Botox could stunt your emotional growth

How are you feeling today? If you’ve had a lot of Botox, you might not even know. At least, that’s according to nurse practitioner Helen Collier, who undertook research into whether face-freezing injections can affect our emotional state. As the BBC reports, she says that there’s a growing demand for Botox from women 25 and under, but that temporarily paralysing the muscles that cause wrinkles could actually stunt people’s ability to develop emotionally.

A psychological theory called ‘the facial feedback hypothesis’ holds that young people learn to relate to others by copying their expressions, which isn’t possible if your face is half frozen. She says it’s likely to be harder to empathise with others and to make them understand you if you’ve had Botox, and that this will obviously affect your ability to connect. Dr Michael Lewis from Cardiff University told the BBC, ‘The expressions we make on our face affect the emotions we feel… Botox prevents the patient from being able to make a particular expression and can therefore have an effect on our learning to feel emotions naturally.’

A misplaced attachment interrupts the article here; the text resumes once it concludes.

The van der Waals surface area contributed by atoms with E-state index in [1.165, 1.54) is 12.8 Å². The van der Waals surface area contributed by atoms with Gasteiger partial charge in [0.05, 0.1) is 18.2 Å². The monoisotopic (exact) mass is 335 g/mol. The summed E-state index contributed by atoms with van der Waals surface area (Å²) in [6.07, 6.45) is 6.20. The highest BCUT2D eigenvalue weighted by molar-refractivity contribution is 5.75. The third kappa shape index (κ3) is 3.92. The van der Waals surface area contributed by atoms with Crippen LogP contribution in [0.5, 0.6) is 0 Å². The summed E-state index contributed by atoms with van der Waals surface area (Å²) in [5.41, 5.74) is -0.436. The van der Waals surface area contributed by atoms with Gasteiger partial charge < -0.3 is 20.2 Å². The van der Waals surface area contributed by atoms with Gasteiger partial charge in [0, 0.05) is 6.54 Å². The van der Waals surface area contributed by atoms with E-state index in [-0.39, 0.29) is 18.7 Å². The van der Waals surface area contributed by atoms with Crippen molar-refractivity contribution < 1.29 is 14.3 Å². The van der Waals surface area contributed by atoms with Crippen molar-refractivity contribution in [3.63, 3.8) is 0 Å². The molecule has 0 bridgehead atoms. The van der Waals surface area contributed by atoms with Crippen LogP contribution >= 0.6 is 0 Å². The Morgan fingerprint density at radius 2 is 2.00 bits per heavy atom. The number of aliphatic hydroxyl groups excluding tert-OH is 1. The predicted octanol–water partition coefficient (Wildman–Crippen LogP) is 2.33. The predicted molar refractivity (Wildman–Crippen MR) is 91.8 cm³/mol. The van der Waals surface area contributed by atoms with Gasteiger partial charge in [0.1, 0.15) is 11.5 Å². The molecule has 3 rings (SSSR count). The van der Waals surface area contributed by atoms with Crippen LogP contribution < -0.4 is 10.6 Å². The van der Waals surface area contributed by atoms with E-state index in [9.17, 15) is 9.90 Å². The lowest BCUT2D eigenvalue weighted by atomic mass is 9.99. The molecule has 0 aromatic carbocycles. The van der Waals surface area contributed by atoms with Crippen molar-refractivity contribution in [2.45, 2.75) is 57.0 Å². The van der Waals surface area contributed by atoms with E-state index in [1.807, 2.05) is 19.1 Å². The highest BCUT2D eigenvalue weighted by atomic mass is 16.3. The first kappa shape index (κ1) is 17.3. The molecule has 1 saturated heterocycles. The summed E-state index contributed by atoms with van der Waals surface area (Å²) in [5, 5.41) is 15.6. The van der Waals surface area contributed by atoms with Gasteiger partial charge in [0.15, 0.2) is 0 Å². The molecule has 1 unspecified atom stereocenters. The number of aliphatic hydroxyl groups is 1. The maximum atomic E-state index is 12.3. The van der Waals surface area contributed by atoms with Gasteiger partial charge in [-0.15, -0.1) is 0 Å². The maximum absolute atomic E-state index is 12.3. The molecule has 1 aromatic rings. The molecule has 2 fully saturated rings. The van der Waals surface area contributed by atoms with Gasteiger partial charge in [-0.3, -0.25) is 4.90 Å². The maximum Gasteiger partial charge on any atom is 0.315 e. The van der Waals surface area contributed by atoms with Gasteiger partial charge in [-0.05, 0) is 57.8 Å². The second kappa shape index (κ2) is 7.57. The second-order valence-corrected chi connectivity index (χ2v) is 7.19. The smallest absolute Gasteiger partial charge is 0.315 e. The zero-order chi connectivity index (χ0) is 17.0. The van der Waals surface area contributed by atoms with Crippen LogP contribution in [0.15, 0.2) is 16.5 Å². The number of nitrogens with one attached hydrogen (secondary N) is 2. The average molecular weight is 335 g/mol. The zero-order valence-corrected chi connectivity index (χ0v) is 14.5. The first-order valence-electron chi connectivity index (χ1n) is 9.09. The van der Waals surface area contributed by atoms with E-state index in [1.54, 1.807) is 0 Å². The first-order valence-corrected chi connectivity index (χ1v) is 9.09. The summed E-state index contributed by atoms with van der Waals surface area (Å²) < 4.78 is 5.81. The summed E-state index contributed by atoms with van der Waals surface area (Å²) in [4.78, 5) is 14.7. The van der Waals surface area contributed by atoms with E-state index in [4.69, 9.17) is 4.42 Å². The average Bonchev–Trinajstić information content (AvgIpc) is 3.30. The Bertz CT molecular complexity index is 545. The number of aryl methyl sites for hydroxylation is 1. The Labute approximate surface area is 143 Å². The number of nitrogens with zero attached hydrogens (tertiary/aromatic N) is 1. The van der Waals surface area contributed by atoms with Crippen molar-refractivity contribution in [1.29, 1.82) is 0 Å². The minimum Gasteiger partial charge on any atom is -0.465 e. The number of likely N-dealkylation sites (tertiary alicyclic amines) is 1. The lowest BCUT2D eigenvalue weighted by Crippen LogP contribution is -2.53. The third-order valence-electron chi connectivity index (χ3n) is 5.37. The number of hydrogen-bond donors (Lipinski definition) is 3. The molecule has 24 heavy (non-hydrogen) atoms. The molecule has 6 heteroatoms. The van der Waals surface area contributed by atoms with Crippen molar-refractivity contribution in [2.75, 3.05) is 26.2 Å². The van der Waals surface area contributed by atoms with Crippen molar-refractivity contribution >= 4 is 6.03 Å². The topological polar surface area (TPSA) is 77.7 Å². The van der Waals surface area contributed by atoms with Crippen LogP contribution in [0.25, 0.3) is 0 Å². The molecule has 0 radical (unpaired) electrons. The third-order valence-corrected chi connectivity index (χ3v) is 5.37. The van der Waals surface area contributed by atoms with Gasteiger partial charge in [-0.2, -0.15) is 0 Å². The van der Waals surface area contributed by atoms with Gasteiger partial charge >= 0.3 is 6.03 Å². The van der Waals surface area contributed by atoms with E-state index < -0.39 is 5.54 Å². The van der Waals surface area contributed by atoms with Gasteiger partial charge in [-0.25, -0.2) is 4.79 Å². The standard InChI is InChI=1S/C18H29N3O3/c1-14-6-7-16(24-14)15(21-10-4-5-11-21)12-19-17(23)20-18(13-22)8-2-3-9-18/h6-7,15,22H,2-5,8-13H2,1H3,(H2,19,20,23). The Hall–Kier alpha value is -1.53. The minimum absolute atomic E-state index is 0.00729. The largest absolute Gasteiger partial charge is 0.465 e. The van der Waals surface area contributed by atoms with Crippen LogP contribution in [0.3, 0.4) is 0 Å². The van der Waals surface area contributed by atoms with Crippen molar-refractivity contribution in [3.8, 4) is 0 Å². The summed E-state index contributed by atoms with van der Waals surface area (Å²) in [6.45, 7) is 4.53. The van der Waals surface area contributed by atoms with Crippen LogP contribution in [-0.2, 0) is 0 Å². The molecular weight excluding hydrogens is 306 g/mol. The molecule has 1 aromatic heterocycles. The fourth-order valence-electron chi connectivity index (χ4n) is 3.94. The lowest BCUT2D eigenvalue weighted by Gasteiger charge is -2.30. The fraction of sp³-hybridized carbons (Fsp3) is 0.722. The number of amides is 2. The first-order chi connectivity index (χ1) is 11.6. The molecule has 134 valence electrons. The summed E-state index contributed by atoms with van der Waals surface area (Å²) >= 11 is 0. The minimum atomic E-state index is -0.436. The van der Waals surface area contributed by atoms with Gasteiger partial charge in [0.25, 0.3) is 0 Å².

Collier also points out that there’s increasing evidence that facial muscles don’t recover fully from this type of injection, so starting Botox early could mean your face will never quite go back to normal, even if you stop later on. ‘We really need to understand the consequences of starting treatments too soon,’ she says.

She recommends that practitioners assess whether a patient really needs the treatment by considering the depth of wrinkles, extent of sun damage, and how thick their skin is. But Botox is such big business that some doctors are supplying it on demand regardless of age or the severity of skin damage. She’ll present her findings in October at the Clinical Cosmetic and Reconstructive Expo in London.

Image via Oceanview MedSpa’s Flickr.

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Diane Shipley